Where’s Daddy? — or Why I Ran the Vacuum


I don’t vacuum.

When my husband was but a wee-one, he fell in love with the vacuum cleaner. Just imagine LittleBrother — my husband’s clone — pushing around a little toy vacuum cleaner. Just the thought makes me grin, makes me melt. His love of the vacuum cleaner never ceased. That long-standing love only grew over the years, blooming into the reason that we own one of those pricey yellow Dyson vacuums.

I didn’t even touch it for almost a year after he bought it. I didn’t have to. He vacuumed happily. I actually had to call him at work to figure out how to turn it on the first time I needed to clean up a mess. It scared me; I didn’t want to break his previous, beloved sweeper. Since that time, I’ve run the vacuum, oh, a handful of times. Even since getting a dog, my husband has lovingly (or, begrudgingly — maybe something in between) swept up massive amounts of dog hair.

Which brings us to this morning.

I’m still attempting to get over vacation exhaustion. I lounged about in bed a little longer than usual this morning, the gray of yet another rainy day encouraging me to stay between the sheets. As per usual, BigBrother arrived in my bedroom with a smile on his face, blanket in hand. Without asking, he lifted the covers on his dad’s side of the bed and slipped beneath, wiggling his warm body until it found rest against mine. I sniffed the top of his head; it smelled like summer sun and Peanuts soap-slash-shampoo and… boy. We rested peacefully for all of seven seconds before he rolled away from me.

“Where’s Daddy?”

“At work.”

He squinted at me. “He worked yesterday.”

I nodded. Overtime comes in abundance during the summer months. Between scheduled summer vacations and light duty for various co-workers and the other stuff of summer and, you know, fires, the phone rings a lot. Not one to turn down extra money, my husband often works the extra shifts.

“Is today his regular day?”

I nodded again.



Last summer, LittleBrother went through a similar issue when my husband worked several shifts in a row, taught a class, and had another training day. “Why does Daddy have to go to work every day?” His face scrunched up, mortally wounded and personally offended by his father’s lack of presence. I hugged him close. “It just happens sometimes, Bubba.”


Of course, other families send parents off to work every day, but it remains an abnormality for us. I greatly prefer when he goes to work for 24 hours and then comes home — and stays here — for 48 hours. Mainly, I like his company, but I also like the way he runs interference with the boys when I’m attempting to have a conference call. I like the way he does the dishes after dinner. I like the way he helps with laundry, plays with the dog, and, yes, vacuums the floors.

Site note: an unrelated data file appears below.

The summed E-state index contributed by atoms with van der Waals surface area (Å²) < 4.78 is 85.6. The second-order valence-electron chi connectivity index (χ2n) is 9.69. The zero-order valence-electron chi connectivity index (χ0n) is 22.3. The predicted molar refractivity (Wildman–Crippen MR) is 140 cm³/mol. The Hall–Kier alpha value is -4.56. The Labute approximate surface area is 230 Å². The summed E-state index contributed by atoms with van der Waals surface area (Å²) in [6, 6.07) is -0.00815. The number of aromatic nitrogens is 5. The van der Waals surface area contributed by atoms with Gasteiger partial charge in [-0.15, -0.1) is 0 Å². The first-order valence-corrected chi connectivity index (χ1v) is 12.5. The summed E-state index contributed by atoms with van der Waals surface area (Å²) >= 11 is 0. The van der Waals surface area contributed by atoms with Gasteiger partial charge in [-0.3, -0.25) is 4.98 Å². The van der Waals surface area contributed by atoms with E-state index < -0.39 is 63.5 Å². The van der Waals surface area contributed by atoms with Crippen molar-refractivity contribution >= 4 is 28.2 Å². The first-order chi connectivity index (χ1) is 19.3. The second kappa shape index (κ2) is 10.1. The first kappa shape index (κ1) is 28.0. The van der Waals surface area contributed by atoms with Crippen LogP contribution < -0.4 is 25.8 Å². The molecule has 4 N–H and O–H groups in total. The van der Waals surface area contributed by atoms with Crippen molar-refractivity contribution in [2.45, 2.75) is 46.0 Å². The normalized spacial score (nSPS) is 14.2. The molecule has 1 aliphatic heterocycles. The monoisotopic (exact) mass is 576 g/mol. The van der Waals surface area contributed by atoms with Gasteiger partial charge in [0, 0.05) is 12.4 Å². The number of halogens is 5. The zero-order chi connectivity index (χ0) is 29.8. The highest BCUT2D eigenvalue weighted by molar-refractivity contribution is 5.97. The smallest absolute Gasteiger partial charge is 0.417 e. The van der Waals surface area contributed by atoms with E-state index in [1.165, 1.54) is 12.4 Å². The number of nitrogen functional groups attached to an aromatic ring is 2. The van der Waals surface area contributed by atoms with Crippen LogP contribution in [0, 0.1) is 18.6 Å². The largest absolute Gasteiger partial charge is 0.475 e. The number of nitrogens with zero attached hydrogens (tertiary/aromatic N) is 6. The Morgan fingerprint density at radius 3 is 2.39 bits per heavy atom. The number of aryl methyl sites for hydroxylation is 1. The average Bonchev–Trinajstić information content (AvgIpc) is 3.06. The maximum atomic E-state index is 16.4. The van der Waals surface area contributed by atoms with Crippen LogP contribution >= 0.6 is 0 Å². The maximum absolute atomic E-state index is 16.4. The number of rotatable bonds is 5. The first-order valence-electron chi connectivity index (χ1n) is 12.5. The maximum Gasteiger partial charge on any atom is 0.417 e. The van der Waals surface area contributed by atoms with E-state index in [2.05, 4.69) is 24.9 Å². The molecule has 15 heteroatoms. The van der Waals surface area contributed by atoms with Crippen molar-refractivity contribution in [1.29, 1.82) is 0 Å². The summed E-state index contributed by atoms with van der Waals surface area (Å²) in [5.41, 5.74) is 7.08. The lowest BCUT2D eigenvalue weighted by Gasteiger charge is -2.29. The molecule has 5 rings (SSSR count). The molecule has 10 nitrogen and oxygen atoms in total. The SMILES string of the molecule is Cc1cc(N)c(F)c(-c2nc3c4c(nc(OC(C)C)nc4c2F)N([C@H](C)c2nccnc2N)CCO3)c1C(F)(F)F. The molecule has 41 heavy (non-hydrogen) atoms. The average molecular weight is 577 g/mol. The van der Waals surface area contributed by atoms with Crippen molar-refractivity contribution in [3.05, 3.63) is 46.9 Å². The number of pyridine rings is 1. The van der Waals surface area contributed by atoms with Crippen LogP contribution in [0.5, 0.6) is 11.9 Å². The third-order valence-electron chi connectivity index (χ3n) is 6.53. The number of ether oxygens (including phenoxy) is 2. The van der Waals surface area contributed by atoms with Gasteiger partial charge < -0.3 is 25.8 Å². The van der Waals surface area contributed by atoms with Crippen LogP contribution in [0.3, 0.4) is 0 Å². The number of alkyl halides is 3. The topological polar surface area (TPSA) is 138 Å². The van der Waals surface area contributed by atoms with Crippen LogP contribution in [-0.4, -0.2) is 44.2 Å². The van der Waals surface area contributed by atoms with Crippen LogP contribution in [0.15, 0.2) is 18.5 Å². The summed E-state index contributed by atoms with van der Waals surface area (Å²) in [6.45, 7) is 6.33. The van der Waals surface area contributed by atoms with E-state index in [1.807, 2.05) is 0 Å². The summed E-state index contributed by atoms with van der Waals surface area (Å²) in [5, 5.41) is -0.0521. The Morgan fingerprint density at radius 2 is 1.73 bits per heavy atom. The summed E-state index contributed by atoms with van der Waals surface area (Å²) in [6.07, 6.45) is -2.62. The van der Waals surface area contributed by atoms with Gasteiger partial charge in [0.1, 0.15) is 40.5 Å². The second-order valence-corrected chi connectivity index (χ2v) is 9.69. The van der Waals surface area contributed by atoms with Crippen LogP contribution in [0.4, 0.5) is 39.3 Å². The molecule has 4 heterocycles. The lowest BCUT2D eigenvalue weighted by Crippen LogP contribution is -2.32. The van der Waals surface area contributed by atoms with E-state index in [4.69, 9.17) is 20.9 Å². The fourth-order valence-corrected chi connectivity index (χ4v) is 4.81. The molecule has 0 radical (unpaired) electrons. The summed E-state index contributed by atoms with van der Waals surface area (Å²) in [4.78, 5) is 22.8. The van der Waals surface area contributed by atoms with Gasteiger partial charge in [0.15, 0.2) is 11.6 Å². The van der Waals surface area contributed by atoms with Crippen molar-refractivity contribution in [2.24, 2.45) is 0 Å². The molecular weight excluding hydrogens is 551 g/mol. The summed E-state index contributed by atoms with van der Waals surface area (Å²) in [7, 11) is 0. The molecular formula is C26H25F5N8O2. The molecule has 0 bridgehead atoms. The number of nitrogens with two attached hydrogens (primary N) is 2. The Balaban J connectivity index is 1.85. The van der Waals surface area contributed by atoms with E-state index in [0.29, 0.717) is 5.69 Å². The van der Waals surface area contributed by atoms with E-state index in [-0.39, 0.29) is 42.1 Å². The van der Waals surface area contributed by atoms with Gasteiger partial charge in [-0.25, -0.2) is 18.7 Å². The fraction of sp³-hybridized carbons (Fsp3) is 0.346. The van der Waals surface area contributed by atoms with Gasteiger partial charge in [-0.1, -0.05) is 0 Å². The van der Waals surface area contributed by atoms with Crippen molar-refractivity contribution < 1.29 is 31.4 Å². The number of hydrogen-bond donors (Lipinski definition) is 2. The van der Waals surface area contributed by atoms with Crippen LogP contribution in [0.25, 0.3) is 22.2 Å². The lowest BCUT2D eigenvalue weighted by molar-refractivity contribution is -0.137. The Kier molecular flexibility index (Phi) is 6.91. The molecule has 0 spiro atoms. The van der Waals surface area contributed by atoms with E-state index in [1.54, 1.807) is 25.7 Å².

This morning, my husband at work in the midst of a broken 36, I decided to run the vacuum. Not because I thought, “Gee, I should be helpful!” No, I got down on the floor to play with my nearly-year-old puppy and got back up covered in hair. “Fine,” I thought. “I’ll run the vacuum,” I huffed to no one in particular. With one boy downstairs finishing up computer time and the other reading, reading and more reading, I figured I could knock out a quick sweep before I foraged for lunch for the three of us.

I fought it out of the closet, shocked by the weight of the thing. “Are you heavier?” I asked the vacuum. No reply. I unwound the cord, plugged it in… and then realized I forgot to pick up all of the dog toys and the dog bed. Callie peered at me skeptically as I returned squeaky toys and tri-colored ropes and “indestructible” rubber bones to her toy basket. I do this multiple times every day; stepping on the corner of the bright orange chewie that she has gnawed into a point is akin to stepping on four LEGOs at one time. I don’t enjoy it, so I pick them up. Every time, she peers at me as if she is formulating plans on when to get each toy out, where to leave it so that each toy annoys me as much as possible. I give her a pointed look that says, “I am the owner; you are the dog.” She sighs.

Returning to the vacuum, I start it up and begin my methodical sweeping of the room. First, where her dog bed normally rests; a German Shepherd Shedder, she leaves hair all over said bed, all over the floor around said bed, and everywhere. Ever. I move to where her toy basket sits. Along the front of the couch. Toward the bookshelf. My arm begins to tire. “I really need to get back to working on my arms. I can run for hours but I can’t push a vacuum for three minutes?” I’m talking aloud again, raising my voice to hear myself over the whir of the vacuum. The dog peers again from around the corner. “What?” I ask her. She hides.